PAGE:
Very little is known about the contributions of Native
American women to the United States military. The Women
In Military Service For America Memorial Foundation is attempting
to fill this gap by encouraging Native American women veterans
to register with the Memorial so that their stories may
be recorded and preserved. They are also conducting research
on the contributions of Native American women of earlier
Historians have only recently rediscovered and verified
the actions of an Oneida woman, Tyonajanegen, at the battle
of Oriskany during the American Revolution (1775-1783).
Tyonajanegen was married to an American Army officer of
Dutch descent. She fought at her husband's side on horseback
during the battle, loading her husband's gun for him after
he was shot in the wrist.
The story of Sacajawea, the Shoshone woman who accompanied
the Lewis and Clark expedition of the early 19th century,
is somewhat better known. Much of what is common knowledge
is myth, however. Sacajawea has been remembered as a guide.
In reality, she served as an interpreter for members of
the expedition, who were unfamiliar with the Indian language.
"Bird Woman's" service is described in the journals kept
by Army Captains Meriwether Lewis and William Clark during
Four Native American Catholic Sisters from Fort Berthold,
South Dakota worked as nurses for the War Department during
the Spanish American War (1898). Originally assigned to
the military hospital at Jacksonville, Florida, the nurses
were soon transferred to Havana, Cuba. One of the nurses,
Sister Anthony died of disease in Cuba and was buried with
Charlotte Edith (Anderson) Monture
Native American women served as members of the Army Nurse
Corps during World War I, two of them overseas. Mrs. Cora
E. Sinnard, a member of the Oneida Tribe and a graduate
of the Episcopalian School of Nursing in Philadelphia, served
eighteen months in France with a hospital unit provided
by the Episcopal Church. Charlotte Edith (Anderson) Monture
of the Iroquois Nation also served as an Army nurse in France.
Charlotte was born in 1890 in Ohsweken, Ontario, Canada.
In 1917, she left her job as an elementary school nurse
to join the Army Nurse Corps. She later referred to her
service in France at a military hospital as "the adventure
of a lifetime." Charlotte passed away in 1996, at the age
Elva (Tapedo) Wale
800 Native American women served in the military during
World War II. Elva (Tapedo) Wale, a Kiowa, left her Oklahoma
reservation to join theWomen's Army Corps. Private Tapedo
became an "Air WAC," and worked on Army Air Bases across
the United States. Corporal Bernice (Firstshoot) Bailey
of Lodge Pole, Montana, joined the Women's Army Corps in
1945 and served until 1948. After the war, she was sent
to Wiesbaden, Germany, as part of the Army of Occupation.
(Coffey) Thayer also served in the Army of Occupation
in Germany. Beatrice remembers being assigned to KP with
German POWs, who were accompanied by armed guards. Beatrice
was in Germany when the Berlin Wall went up, and remained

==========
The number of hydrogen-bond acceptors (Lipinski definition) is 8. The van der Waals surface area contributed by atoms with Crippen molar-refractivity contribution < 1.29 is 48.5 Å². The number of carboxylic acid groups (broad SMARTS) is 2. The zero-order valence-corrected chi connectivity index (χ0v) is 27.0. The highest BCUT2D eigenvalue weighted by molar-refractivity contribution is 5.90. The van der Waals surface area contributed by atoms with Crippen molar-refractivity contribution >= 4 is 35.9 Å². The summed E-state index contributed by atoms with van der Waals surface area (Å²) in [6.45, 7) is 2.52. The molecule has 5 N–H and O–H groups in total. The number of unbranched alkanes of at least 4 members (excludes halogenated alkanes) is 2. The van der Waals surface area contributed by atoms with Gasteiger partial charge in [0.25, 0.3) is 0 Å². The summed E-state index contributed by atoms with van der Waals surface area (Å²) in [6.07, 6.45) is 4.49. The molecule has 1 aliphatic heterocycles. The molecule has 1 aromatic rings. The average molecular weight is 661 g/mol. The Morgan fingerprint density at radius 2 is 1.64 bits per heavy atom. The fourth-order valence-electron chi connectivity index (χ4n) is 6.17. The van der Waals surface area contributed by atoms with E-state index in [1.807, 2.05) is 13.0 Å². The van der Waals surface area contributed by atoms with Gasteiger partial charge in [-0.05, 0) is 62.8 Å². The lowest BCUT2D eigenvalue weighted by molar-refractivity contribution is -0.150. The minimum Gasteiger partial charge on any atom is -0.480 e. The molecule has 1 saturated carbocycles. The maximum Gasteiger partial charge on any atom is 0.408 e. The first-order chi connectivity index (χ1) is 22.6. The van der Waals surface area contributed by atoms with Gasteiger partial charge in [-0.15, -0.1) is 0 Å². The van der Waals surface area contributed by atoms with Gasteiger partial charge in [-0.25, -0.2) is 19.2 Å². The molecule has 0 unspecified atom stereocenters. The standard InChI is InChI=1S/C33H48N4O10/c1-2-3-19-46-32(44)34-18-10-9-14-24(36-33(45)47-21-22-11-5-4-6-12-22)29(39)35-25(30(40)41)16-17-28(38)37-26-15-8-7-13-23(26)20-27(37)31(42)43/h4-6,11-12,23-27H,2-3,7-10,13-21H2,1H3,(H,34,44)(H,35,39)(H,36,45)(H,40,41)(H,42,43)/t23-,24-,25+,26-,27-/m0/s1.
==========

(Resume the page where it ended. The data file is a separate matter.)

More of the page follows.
in the Army until the 1970s.
(Whipple) Fletcher joined the Army during World War
II and trained as a medical specialist. She was assigned
to the hospital at Camp Stoneman, California, which was
an Army port of embarkation for the Pacific. Alida was on
duty the night two ships loaded with explosives collided
at a nearby ammunition dump, killing approximately 400 sailors
and wounding many more. The wounded were brought to the
hospital where Alida worked. She remembers that night as
the most tragic of her life.
Lieutenant Julia (Nashanany) Reeves,
a member of the Potawatomie Indian Tribe of Crandon, Wisconsin,
joined the Army Nurse Corps in 1942, and was assigned to
one of the first medical Units shipped to the Pacific. The
52nd Evacuation Hospital Unit was sent to New Caledonia
before its members had received their Army uniforms. When
the hospital ship Solace arrived at New Caledonia,
Julia was assigned temporary duty aboard the ship. The following
year, Julia was transferred to the 23rd Station Hospital
in Norwich, England, where she was stationed during the
invasion of Normandy. She remained in Norwich through V-J
Day, returning shortly afterward to the United States. During
the Korean War, Julia mobilized with the 804th Station Hospital.
Spotted-Wolf of Heart Butte, Montana, enlisted in
the Marine Corps Women's Reserve in July 1943. She was the
first female American Indian to enroll in the Corps. Minnie
had worked on her father's ranch doing such chores as cutting
fence posts, driving a two-ton truck, and breaking horses.
Her comment on Marine boot camp "Hard but not too hard."
Mildred Rexroat, an Oglala Sioux from Pine Ridge
Indian Reservation, South Dakota, joined the Women's Airforce
Service Pilots (WASP) directly out of high school. Her job
was to tow targets for aerial gunnery students at Eagle
Pass Army Air Base in Texas. Towing targets for student
gunners was a fairly dangerous assignment, but "Rexy" was
happy to be able to contribute to the war effort in a meaningful
way. After the war ended, Ola joined the Air Force and served
for almost ten years.
During the 1950s and 1960s, fewer women felt the call to
military service. The services, however, were in desperate